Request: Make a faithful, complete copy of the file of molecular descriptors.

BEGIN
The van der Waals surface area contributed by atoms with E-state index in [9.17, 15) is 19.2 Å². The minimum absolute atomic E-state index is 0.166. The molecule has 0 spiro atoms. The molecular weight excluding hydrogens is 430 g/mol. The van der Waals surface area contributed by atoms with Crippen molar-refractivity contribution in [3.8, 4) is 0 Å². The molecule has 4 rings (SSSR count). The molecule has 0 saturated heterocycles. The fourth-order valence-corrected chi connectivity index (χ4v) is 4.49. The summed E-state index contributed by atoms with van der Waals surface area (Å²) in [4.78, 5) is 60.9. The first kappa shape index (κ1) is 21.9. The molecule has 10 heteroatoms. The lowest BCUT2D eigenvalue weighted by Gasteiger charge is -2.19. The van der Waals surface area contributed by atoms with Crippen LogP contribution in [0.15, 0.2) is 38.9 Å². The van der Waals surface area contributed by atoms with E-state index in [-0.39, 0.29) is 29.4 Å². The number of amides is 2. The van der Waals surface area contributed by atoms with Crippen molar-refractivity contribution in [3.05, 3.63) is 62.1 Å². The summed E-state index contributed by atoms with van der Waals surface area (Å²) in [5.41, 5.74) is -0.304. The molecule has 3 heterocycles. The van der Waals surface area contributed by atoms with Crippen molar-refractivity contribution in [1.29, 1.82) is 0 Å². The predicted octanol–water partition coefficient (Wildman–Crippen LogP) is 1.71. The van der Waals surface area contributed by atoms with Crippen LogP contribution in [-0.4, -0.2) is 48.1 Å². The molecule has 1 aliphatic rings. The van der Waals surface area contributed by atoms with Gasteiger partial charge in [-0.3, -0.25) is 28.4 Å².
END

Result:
The van der Waals surface area contributed by atoms with E-state index in [9.17, 15) is 19.2 Å². The minimum absolute atomic E-state index is 0.166. The molecule has 0 spiro atoms. The molecular weight excluding hydrogens is 430 g/mol. The van der Waals surface area contributed by atoms with Crippen molar-refractivity contribution in [3.8, 4) is 0 Å². The molecule has 4 rings (SSSR count). The molecule has 0 saturated heterocycles. The fourth-order valence-corrected chi connectivity index (χ4v) is 4.49. The summed E-state index contributed by atoms with van der Waals surface area (Å²) in [4.78, 5) is 60.9. The first kappa shape index (κ1) is 21.9. The molecule has 10 heteroatoms. The lowest BCUT2D eigenvalue weighted by Gasteiger charge is -2.19. The van der Waals surface area contributed by atoms with Crippen LogP contribution in [0.15, 0.2) is 38.9 Å². The van der Waals surface area contributed by atoms with E-state index in [-0.39, 0.29) is 29.4 Å². The number of amides is 2. The van der Waals surface area contributed by atoms with Crippen molar-refractivity contribution in [3.05, 3.63) is 62.1 Å². The summed E-state index contributed by atoms with van der Waals surface area (Å²) in [5.41, 5.74) is -0.304. The molecule has 3 heterocycles. The van der Waals surface area contributed by atoms with Crippen molar-refractivity contribution in [1.29, 1.82) is 0 Å². The predicted octanol–water partition coefficient (Wildman–Crippen LogP) is 1.71. The van der Waals surface area contributed by atoms with Crippen LogP contribution in [-0.4, -0.2) is 48.1 Å². The molecule has 1 aliphatic rings. The van der Waals surface area contributed by atoms with Gasteiger partial charge in [-0.3, -0.25) is 28.4 Å².